• “Bio-decon” Procedure:
  – Remove potentially contaminated outer garments at
    the site (place into plastic bag)
  – Pocket contents (car keys) placed in plastic bag
  – Initial washing with mild soap and copious amounts of
    warm water on all areas of exposed skin (e.g., face,
    arms, hands, legs)
  – Shower at the site (towel placed into plastic bag)
     • Portable trailer with 6 showers (5 hours for ~300 staff)
  – Use of replacement garments and shoes
  – Wrist band provided following shower
       Decontamination Plan
• Minimize exposure to cold weather and
  cold water
• Availability of existing sinks and showers
  within USPS facility dependent on airflow
• Use of vehicle maintenance facility to
  increase personal wash options or at least
  placement of portable shower units
     Initial POD: 3-10 day antibiotics
• Number exposed: 300-1000 likely (2200)
  – 15-hour standard (e.g., 6 pm signal, 7:30 am POD)
• Site: LHD, EMS, DOT, church
• Staffing: 20-60
  – Patient-specific orders for nurse administration
  – MRC/volunteer pharmacist
  – Mental health, EAP
• Source of Antibiotics
  – Doxycycline or ciprofloxacin
  – LHD supply, local hospital, local pharmacy
  – NYS Medical Emergency Reserve Cache (MERC)
        Subsequent POD(s)
• Antibiotic “Re-fill”
  – 60-day total supply
  – May adjust medication based upon antibiotic
    sensitivity testing
  – Request SNS if local/state supply insufficient
• Vaccination
  – 3-dose series (days 0, 14, 28)
  – Supplied by CDC from SNS
     • Currently limited to IND use
         Medical Surveillance

• Fact sheets provided pre-BDS and at POD
• Anthrax infection
  – Inhalational
  – Cutaneous
• Adverse reaction
  – Antibiotics
  – Vaccine
  – Special considerations for children, pregnancy
• Potential role for private physicians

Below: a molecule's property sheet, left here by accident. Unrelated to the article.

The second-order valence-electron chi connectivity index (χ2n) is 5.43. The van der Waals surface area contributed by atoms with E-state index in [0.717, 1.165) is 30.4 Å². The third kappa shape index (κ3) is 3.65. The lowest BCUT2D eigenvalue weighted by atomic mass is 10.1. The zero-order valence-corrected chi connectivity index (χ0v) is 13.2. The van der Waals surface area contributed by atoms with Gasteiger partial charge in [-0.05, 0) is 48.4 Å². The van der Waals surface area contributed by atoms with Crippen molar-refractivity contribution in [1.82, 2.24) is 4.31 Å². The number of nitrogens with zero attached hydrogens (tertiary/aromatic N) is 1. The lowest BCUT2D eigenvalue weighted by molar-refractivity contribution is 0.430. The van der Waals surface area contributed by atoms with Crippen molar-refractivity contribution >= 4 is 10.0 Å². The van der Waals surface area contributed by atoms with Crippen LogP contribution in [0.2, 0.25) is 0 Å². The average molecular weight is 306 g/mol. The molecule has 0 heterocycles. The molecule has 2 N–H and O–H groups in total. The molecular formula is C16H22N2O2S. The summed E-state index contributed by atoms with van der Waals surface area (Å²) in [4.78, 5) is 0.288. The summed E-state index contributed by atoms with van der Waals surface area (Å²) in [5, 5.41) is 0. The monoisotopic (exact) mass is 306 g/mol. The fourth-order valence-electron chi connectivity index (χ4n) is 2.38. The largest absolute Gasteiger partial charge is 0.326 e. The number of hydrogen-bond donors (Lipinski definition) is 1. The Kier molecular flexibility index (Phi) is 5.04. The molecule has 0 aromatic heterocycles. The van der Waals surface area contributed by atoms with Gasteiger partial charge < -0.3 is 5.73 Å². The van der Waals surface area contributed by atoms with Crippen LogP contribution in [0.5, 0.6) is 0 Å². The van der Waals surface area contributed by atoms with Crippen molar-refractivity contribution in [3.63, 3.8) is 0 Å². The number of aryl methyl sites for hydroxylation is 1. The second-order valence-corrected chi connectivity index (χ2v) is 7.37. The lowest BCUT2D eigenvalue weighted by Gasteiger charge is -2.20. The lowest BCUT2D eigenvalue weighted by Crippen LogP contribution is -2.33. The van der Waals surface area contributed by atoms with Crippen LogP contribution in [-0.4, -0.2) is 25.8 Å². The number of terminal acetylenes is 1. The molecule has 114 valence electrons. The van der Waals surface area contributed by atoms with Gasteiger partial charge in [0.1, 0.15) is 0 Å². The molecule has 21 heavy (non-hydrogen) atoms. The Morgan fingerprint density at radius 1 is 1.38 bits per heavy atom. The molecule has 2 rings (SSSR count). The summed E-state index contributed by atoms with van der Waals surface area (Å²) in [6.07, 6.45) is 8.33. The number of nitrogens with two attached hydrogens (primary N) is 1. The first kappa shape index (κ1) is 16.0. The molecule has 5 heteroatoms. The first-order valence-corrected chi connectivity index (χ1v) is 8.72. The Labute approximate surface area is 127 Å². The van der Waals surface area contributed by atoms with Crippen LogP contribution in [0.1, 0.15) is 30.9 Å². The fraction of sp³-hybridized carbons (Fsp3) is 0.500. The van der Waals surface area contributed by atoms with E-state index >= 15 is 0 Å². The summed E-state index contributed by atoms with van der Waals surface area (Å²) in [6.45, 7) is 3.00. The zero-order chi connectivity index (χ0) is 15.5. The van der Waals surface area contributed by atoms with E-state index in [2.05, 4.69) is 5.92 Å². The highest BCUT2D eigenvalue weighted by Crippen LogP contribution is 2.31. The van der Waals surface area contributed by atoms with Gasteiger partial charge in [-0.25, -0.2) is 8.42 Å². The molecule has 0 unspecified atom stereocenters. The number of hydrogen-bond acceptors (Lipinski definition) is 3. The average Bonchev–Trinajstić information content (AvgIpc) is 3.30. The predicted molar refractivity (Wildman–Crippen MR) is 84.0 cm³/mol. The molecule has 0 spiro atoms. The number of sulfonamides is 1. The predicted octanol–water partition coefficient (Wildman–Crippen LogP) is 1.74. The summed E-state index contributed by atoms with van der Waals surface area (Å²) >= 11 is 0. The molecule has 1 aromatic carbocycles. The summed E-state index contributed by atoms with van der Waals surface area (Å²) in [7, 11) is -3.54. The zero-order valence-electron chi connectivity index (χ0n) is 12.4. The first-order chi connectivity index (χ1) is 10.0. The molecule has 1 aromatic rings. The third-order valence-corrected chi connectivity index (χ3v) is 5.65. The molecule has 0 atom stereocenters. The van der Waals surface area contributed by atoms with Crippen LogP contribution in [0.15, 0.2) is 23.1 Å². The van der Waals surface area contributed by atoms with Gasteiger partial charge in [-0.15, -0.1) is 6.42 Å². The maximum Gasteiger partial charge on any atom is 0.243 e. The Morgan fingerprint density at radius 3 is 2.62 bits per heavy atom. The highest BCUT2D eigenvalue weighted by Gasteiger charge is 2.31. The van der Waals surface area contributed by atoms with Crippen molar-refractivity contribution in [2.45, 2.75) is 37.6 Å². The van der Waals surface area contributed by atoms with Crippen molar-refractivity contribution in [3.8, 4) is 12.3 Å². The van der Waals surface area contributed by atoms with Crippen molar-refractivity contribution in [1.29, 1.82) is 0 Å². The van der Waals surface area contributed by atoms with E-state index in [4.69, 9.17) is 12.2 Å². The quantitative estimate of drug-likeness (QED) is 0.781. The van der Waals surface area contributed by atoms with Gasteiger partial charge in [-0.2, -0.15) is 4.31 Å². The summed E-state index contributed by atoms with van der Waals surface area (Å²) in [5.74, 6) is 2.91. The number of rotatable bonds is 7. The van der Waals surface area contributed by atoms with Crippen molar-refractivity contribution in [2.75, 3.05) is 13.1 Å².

Hospital Awareness

“Because immediate off-site medical care
  may be required, as well as the
  potential that exposed persons may
  present to hospitals without having
  removed outer garments and washed
  exposed skin, hospitals and EMS
  providers in the area of USPS sites
  should be included in the local planning
 (Source: 5/26/04 NYSDOH letter to USPS administrators)
    Response Plan Stakeholders
    – US Postal Inspection Service (USPIS)
• Public Health
    – Mental health counselors
•   Law Enforcement
•   Emergency Management
•   HazMat/Fire Department
•   Hospitals and EMS providers
•   Public Information Officials
  Response Plan Development
• BDS Annex to All-Hazards Plan
• Opportunity to use BT-related personnel and
  equipment from multiple agencies
• Locally-convened work group
  – Incident management system
• Well designed and practiced plan lessens
  potential for confusion, frustration, and panic
• Written plan
  – Basis for employee orientation and drills
               Issues to Resolve
• Potential upstream and downstream exposures
  and need for PEP
• Potential for re-aerosolization from clothing,
  skin, car seats
    – Quarantine/forcible decon of persons
•   Potential exposure outside USPS building
•   Protocol for signals from multiple sites
•   NYS law prohibits antibiotic standing orders
•   Similar devices marketed to private sector

• MMWR Recommendations and Reports
  – Vol. 53, RR-7, June 4, 2004
• FAQs from CDC
• NYSDOH guidance letter to USPS
  – Sent May 26, 2004
  – Will be re-issued with revisions